CPR Response is Personal
But Action is Rewarded
Much has been written in the last several days about the refusal of a nurse to perform CPR on an elderly resident of an Independent Living Facility in Bakersfield, CA. According to initial reports, the 87 year old resident collapsed in the dining area of the facility. Someone called 911, reported the incident and requested emergency medical response. Paramedics were dispatched and a conversation took place between the dispatcher and someone at the facility who identified herself as a nurse. The dispatcher urged the nurse to initiate CPR and the nurse declined to do so, explaining that it was the policy of the facility to not attempt CPR on its residents.
It was confirmed that the policy of the facility in case of a health emergency was to immediately call emergency medical personnel for assistance and to wait with the individual needing attention until such personnel arrived. According to the facility manager, residents are made aware of the policy and agree to it when they move in.
Independent Living Facilities generally do not provide medical care or personal assistance and are essentially communities of seniors who are provided with an apartment, dining facilities, housekeeping, and generally some social activities. It is not uncommon for such facilities to not allow their staff to perform CPR or use AED’s but to call 911.
They are not skilled nursing homes or assisted living facilities where this policy would not apply.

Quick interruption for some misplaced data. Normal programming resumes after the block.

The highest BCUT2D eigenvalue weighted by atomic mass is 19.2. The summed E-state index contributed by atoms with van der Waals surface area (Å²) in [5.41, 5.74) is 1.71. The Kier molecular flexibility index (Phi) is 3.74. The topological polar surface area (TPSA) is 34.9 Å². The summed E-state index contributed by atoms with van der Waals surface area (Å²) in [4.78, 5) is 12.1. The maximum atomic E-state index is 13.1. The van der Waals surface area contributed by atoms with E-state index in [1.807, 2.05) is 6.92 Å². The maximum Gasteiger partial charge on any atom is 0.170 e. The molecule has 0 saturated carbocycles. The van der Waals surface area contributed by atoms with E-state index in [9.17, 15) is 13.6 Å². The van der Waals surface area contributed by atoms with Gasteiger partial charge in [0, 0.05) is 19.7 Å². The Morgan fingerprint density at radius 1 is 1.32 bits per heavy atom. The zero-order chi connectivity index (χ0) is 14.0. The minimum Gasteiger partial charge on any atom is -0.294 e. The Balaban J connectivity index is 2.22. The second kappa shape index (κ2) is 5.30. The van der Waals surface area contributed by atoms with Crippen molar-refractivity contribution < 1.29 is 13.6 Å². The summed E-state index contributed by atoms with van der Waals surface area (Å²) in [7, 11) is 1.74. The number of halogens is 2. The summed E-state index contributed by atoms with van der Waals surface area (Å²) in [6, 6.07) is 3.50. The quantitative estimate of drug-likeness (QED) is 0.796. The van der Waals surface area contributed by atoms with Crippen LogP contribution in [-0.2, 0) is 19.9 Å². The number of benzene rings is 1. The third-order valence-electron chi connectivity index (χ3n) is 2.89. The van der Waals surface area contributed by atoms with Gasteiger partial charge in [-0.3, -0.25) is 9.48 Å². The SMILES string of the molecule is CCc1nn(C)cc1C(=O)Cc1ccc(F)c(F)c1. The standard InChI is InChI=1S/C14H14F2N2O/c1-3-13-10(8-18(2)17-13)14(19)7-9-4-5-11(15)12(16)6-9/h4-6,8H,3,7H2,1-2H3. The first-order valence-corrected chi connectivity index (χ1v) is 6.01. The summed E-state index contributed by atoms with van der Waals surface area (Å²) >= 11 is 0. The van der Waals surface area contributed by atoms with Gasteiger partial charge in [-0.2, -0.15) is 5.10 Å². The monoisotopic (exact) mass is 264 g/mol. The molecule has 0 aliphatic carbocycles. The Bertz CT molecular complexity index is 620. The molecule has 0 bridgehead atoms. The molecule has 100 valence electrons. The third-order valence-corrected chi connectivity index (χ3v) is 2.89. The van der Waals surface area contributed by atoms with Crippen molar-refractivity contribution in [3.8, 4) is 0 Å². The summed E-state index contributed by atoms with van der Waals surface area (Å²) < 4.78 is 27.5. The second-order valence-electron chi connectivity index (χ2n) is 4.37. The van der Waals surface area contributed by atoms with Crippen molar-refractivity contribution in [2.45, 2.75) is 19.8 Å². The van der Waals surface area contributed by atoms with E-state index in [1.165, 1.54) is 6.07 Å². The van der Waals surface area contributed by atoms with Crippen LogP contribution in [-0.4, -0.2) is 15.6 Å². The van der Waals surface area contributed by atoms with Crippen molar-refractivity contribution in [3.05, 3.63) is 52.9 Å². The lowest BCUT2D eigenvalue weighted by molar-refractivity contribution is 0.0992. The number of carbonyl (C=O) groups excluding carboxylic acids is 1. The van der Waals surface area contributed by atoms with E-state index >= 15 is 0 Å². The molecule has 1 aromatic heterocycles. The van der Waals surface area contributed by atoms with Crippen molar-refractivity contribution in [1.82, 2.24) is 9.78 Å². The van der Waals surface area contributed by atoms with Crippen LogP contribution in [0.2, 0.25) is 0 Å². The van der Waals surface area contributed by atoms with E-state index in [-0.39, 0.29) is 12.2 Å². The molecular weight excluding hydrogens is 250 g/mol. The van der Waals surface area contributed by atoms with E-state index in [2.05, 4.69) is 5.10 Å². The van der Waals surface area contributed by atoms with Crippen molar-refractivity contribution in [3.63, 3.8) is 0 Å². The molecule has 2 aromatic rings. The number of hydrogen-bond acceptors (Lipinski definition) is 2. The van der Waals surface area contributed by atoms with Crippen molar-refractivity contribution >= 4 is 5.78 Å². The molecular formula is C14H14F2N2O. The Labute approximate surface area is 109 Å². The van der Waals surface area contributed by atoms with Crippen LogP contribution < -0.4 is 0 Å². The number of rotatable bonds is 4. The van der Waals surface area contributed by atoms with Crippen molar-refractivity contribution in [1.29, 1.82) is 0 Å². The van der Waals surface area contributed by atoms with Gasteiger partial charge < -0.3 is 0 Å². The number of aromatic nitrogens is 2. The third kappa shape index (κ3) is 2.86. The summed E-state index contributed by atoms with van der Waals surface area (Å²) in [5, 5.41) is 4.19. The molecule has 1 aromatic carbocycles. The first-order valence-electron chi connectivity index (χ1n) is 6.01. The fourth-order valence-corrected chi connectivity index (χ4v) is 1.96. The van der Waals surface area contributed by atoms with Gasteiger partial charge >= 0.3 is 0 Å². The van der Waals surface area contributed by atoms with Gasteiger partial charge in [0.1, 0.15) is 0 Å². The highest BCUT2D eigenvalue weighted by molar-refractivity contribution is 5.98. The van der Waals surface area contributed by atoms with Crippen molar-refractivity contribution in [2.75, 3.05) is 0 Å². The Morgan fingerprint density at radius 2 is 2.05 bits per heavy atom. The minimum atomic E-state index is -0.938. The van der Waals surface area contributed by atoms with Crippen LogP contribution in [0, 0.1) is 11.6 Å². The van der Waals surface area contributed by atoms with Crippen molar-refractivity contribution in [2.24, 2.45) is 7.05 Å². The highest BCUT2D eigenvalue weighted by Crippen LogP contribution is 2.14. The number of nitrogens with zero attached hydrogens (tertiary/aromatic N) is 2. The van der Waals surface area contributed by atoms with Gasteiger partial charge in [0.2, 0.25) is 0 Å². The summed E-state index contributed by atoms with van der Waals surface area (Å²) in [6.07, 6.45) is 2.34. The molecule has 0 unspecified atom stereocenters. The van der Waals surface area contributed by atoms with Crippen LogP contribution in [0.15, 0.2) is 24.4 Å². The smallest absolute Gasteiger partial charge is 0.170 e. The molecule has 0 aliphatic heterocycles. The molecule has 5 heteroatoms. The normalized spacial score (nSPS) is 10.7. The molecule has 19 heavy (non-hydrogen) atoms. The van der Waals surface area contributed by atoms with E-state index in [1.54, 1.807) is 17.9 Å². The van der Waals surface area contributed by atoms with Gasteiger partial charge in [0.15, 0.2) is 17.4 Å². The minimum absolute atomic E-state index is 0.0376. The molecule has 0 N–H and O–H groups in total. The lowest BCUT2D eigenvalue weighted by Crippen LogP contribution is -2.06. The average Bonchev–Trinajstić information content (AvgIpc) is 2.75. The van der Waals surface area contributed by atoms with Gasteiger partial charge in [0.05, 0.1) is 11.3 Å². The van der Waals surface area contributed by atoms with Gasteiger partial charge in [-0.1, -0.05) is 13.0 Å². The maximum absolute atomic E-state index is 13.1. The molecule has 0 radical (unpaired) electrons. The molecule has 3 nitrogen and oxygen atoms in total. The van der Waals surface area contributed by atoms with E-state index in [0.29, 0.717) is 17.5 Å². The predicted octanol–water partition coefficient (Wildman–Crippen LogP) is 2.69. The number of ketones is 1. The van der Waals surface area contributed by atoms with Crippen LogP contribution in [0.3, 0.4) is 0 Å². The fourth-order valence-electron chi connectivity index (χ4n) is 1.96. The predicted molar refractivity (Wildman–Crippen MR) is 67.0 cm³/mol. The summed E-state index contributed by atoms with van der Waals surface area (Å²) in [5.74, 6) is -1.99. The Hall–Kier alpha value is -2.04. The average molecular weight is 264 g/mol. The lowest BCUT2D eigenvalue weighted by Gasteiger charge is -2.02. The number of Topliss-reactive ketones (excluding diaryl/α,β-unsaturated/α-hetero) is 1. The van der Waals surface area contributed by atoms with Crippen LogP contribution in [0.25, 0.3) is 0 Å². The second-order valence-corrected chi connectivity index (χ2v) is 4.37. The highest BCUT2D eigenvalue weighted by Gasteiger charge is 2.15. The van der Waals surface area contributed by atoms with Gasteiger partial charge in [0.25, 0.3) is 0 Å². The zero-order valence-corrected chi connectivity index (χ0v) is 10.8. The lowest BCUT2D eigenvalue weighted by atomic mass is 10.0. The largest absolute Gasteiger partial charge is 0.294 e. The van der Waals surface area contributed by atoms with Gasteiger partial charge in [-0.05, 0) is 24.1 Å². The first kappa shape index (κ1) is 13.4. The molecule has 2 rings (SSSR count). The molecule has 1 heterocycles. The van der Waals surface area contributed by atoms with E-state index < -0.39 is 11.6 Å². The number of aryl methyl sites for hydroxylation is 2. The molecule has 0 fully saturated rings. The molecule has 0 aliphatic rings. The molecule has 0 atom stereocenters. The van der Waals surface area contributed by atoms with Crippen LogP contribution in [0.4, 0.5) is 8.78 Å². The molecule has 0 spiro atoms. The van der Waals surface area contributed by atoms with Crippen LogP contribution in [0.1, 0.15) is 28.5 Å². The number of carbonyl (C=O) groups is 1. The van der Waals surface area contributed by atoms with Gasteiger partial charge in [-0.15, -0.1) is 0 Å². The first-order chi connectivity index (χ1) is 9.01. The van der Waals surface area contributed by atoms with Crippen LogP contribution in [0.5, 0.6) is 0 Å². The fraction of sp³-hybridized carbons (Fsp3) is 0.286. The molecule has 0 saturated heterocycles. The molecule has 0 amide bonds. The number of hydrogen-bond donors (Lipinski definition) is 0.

Whether CPR would have saved this lady is highly speculative due to her age and the fact that she died of a stroke, not a heart attack. She did not have an Advance Directive on file and her daughter has stated that she is satisfied with the way the situation was handled.
There are way too many unanswered questions hanging in the air for there to be rational conclusions as to whether this incident should have been handled differently. As usual in this day of “ready, fire, aim” journalism practiced by some, sensationalism and finger pointing take precedence over thoughtful consideration.
One thing is certain. Under almost all circumstances the decision to come to the aid of another is a personal one. A Good Samaritan is rewarded for his or her actions not only by the good feeling it brings to help another but by the law that protects him or her from liability for simple negligence which might be incurred in a good faith attempt to help.
Be prepared to help by getting CPR and AED training. Properly trained, you can save a life. And it will happen when you least expect it. The feeling you will experience is one you will carry proudly for the rest of your life.